Viewer discretion advised, indeed. Client discretion advised as well. Colin Duerr says, essentially, that he's "not for hire." Give him the chance to direct your band's music video, but don't be dismayed when the concepts come off edgy (or "excessive or crazy" or even "... creepy as hell"). Duerr knows true edginess is attained only when the director dares to cross over the edge (or at least dangle at the precipice).
"I wanna see myself in this," he says.
So seeing these nude ladies, elaborately painted-up as seductresses, entranced and snarling, eating worms and clawing dagger-fingers at the screen while splaying their supernatural corpora throughout the new music video for post-funk hip-hop duo Passalacqua's "Sirens," is just a part of experiencing Duerr's vision.
Cutting his avant-garde teeth in the mid-'00s with a documentary of Detroit's infamous erotic arts exhibit extravaganza, The Dirty Show, Duerr expanded into freaky horror films for space-punk provocateurs the Amino Acids and later directed a "zombie-sitcom" called The Ded Dave Show.
Now he has moved on to music videos: Passalacqua's sublimely nightmarish "Sirens" debuts online on Halloween, (viewable on Duerr's Tumblr site and the band's main site). In mid-November, Duerr debuts another music video for a song by indie-rock quartet Fawn (featuring "giant kitten-robots saving Detroit from a giant witch attacking us from the West").
The 26-year-old alum of the Motion Picture Institute of Michigan had edginess ingrained on him, growing up idolizing trash-art icons like the Garbage Pail Kids.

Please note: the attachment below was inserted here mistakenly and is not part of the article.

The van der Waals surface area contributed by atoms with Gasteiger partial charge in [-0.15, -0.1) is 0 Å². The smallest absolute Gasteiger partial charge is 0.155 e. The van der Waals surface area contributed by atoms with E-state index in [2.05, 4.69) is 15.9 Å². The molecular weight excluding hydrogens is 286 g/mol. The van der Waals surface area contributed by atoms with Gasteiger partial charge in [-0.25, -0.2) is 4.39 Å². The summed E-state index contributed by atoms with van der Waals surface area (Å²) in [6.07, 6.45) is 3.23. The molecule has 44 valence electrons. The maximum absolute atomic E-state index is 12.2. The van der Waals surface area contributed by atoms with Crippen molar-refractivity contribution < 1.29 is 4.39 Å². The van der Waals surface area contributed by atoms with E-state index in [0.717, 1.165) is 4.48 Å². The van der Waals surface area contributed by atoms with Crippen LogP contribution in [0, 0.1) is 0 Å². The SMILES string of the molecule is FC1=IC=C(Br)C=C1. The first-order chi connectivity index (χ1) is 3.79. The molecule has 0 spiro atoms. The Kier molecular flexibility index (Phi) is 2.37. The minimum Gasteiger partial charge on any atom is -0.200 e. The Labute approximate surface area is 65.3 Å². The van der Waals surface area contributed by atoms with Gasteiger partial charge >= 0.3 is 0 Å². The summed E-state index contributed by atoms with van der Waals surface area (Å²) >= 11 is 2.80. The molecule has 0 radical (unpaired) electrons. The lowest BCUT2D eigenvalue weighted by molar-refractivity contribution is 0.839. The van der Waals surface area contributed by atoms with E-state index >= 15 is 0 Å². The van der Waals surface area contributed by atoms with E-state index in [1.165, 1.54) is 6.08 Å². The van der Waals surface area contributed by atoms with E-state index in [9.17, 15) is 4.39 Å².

For his 7th birthday, Duerr asked for a mop because he idolized the Toxic Avenger. When he was barely 10, his parents sat him down to watch Pulp Fiction, cautioning, of course, that "everyone in this movie is very bad ... all-baaad people. ..."
"It was because they knew how much I was into movies," said Duerr.
Fellini's 8 1/2, Stanley Kubrick and The Ren & Stimpy show fascinated 13-year-old Duerr. "Before I knew I wanted to be a filmmaker, I wanted to grow up to be a mad scientist." He realized that's really what his directorial idols achieved: living out their own mad-scientist fantasy on film.
Duerr admits it's selfish, but it's got to be his own idea, however extreme, for him to fully care about a project. Bands can shoot him down if he goes too far, (like, say, verging on pornography, drug-trips or freaky murder scenes), but he's still gonna push it. "Excessive evocative blitzes" help inscribe his cinematic signature.
"I don't care about money; I just care about making really good music videos," Duerr says. "It's the best way for me to be myself. I always go over my own budget. I have a day job, and extra money is nice, but I'll get a check and blow it in a weekend for these videos, going straight to the makeup store, then to Home Depot, buying supplies, some spray-paint, some paper."
Let Duerr be himself and you get fantastic, horrific, hallucinogenic imagery. Duerr, shrugging, says, "That's just what I've done since I was a little kid."
So for "Sirens," take Fellini's quirky-baroque styling and twist it up with proto-surrealist color-exploders like Hieronymus Bosch. Then paint-up 13 nearly naked women in headdresses, beaks and freaky flytraps and set it to Passalacqua's nocturnal groove-ballad.
Passalacqua's Bryan Lackner (aka Mister) says Duerr, "his girlfriend Dana [Fornaresio], John Panich, Kristi Byrnes, all of the girls in the video, put in an unfathomable amount of work." The best word Mister could summon for "Sirens" was "otherworldly," and a Halloween premiere is all too fitting.
Mister took to Twitter, predicting the video would both turn people on and make them uncomfortable. "Colin agreed," says Mister. "[Duerr] told me: 'If it's only just sexy, then who cares?' Colin wanted to make something bigger."
And Fawn's video, Duerr said, might actually be "crazier." Prepare yourself for the giant kitten robots, the mad scientist's latest experiment.